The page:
This week, Congress is holding hearings on FDA's plan to oversee and regulate medical apps for smartphones as medical devices. As I wrote back in my Medical Apps, FDA and Patient Data Integrity posting, the regulation of medical apps is a perilous road for FDA to take given the agency's track record when it comes to technology and innovation.
Congress is using the device tax as the leitmotif, but in reality, this three-day hearing is really about whether FDA should even be tackling medical apps right now. Today, the agency can barely get a handle on its current responsibilities to oversee approximately 25% of the entire US economy. Adding the ultra fast-paced landscape of medical apps to FDA's regulatory plate seems to lie somewhere between a foolhardy power grab and a tragically noble safety effort.
According to Clinical Innovation & Technology, there are already 27,000 medical app products on the marketplace today, most of which are either free or less than a few dollars in cost. An additional 500 new medical apps are launched each day. Even if every FDA employee, from Commissioner Hamburg all the way down to the agency's latest summer intern, were to instantly (*poof*) turn into expert "FDA medical app reviewers," the agency does not have enough human beings to review all the apps on the market today much less keep pace with all the new, daily medical app product launches and nor the countless updated revisions to earlier released apps.
For a medical app to go through the FDA 510(k) process takes 3-18 months of FDA review and costs a company hundreds of thousands of dollars. So far, only 80 apps have gone through the approval process.
And to what end? What known, quantifiable, tangible public health and safety risks are being eliminated or mitigated?
What are the Public Health Risks?
For the vast majority of these apps - at least 90-95% - there are no public-wide health or safety risks not already covered under other rules such as false advertising (FTC) or market mechanics (bug-ridden apps tend not to get used very much). These are the apps geared toward you and me (i.e., the general public).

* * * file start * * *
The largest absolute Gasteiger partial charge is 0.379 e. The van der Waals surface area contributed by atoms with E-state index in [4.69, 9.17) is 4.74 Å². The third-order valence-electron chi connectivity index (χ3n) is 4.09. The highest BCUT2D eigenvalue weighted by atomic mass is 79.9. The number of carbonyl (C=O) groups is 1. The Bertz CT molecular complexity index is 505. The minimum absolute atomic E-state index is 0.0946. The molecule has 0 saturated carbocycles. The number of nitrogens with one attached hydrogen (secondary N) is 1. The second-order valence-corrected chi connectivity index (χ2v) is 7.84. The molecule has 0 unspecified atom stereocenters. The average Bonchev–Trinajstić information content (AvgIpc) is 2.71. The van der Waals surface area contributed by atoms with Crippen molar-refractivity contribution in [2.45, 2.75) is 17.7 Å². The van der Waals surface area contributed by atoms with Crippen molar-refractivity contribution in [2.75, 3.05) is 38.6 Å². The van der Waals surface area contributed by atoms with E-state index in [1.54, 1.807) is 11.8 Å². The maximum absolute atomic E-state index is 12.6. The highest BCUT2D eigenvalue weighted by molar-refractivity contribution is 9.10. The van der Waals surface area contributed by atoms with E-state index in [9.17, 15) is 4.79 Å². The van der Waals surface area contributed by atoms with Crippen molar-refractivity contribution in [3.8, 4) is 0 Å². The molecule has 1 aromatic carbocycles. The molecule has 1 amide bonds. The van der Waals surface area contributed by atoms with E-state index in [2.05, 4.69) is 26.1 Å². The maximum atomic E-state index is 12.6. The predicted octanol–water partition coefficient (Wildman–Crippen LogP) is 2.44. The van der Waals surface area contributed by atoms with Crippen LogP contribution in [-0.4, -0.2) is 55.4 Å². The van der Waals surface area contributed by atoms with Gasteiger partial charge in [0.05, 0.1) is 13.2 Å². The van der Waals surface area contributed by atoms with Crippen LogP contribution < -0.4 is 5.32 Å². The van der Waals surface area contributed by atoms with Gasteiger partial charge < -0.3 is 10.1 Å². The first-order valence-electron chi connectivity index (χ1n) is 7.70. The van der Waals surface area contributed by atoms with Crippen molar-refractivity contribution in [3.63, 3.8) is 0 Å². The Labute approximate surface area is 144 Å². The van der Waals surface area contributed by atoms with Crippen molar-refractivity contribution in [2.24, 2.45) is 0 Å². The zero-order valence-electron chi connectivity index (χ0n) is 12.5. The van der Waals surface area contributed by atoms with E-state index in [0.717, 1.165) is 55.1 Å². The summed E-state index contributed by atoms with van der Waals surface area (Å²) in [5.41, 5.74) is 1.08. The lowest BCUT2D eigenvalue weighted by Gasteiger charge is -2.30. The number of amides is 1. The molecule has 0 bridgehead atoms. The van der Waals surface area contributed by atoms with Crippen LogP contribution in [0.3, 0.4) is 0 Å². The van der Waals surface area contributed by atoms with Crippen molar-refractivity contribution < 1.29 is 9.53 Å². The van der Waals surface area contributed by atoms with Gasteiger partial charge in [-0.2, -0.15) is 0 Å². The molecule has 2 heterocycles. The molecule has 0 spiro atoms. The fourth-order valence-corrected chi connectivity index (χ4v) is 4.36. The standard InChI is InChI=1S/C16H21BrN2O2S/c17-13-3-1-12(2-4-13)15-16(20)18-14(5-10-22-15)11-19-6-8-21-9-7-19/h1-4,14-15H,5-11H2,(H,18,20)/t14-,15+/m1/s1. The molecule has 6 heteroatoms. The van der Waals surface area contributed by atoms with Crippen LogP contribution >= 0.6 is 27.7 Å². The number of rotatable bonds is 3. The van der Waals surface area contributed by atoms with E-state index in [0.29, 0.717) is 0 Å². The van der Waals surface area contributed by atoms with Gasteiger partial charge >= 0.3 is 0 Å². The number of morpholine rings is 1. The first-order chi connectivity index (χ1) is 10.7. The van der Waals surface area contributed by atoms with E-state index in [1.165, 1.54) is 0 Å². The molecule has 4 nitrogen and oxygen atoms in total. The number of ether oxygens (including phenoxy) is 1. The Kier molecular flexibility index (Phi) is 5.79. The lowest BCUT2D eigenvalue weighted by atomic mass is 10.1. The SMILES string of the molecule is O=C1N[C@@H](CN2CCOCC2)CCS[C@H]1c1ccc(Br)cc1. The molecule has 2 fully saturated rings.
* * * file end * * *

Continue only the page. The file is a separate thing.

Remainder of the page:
For the tiny sliver of apps for whom intended users are professional, trained medical personnel - doctors, nurses, clinicians, etc. - the risk is not direct harm to the patient; the risk is that the data within the app will become corrupted somewhow and not allow an accurate reading, an accurate diagnoses, an accurate display of trends, etc.
And its these professional, clinical apps that pose a risk - not to public health and safety - but to the ability of healthcare professionals to rely upon medical apps as helpful tools, just as the healthcare professional relies upon an office computer or Microsoft Word or the fax machine or a sharps disposal bin. FDA does not regulate these as devices...does it?
Oh wait, FDA does regulate sharps trash bins as medical devices (we'll save that for a future post).
A Simple, Common Sense Regulatory Approach to Medical Apps
Last year, Sweden's Medical Products Agency (Sweden's "FDA") published a very reasonable, balanced regulatory view with their guide on how medical software falls under the EU health regulations such as the EU GMPs and EU Annex 11. Sweden clarifies that smartphone medical apps do not - and will not ever - fall under the category of actual medical devices unless the smartphone or tablet is specifically converted into a medical device to be used largely for the detection, diagnoses and/or treatment of medical conditions (such as a smartphone specifically into a patient monitoring device).
Under that rubric, only apps strictly designed for healthcare professionals, clinical settings and/or dedicated to patient monitoring and reporting (to healthcare professionals) would fall into FDA's purview. You can download an English translation of Sweden's simple, common sense approach to regulating medical apps here.
Congress and FDA would best serve the public by adopting such a common sense approach, at least for now until actual risks materialize enough to justify heavier regulatory oversight.
Implementing heavy FDA oversight of medical apps as medical devices in the US today will only verify Winston Churchill's wry observation, "Americans can always be counted on to do the right thing...after they have exhausted all other possibilities."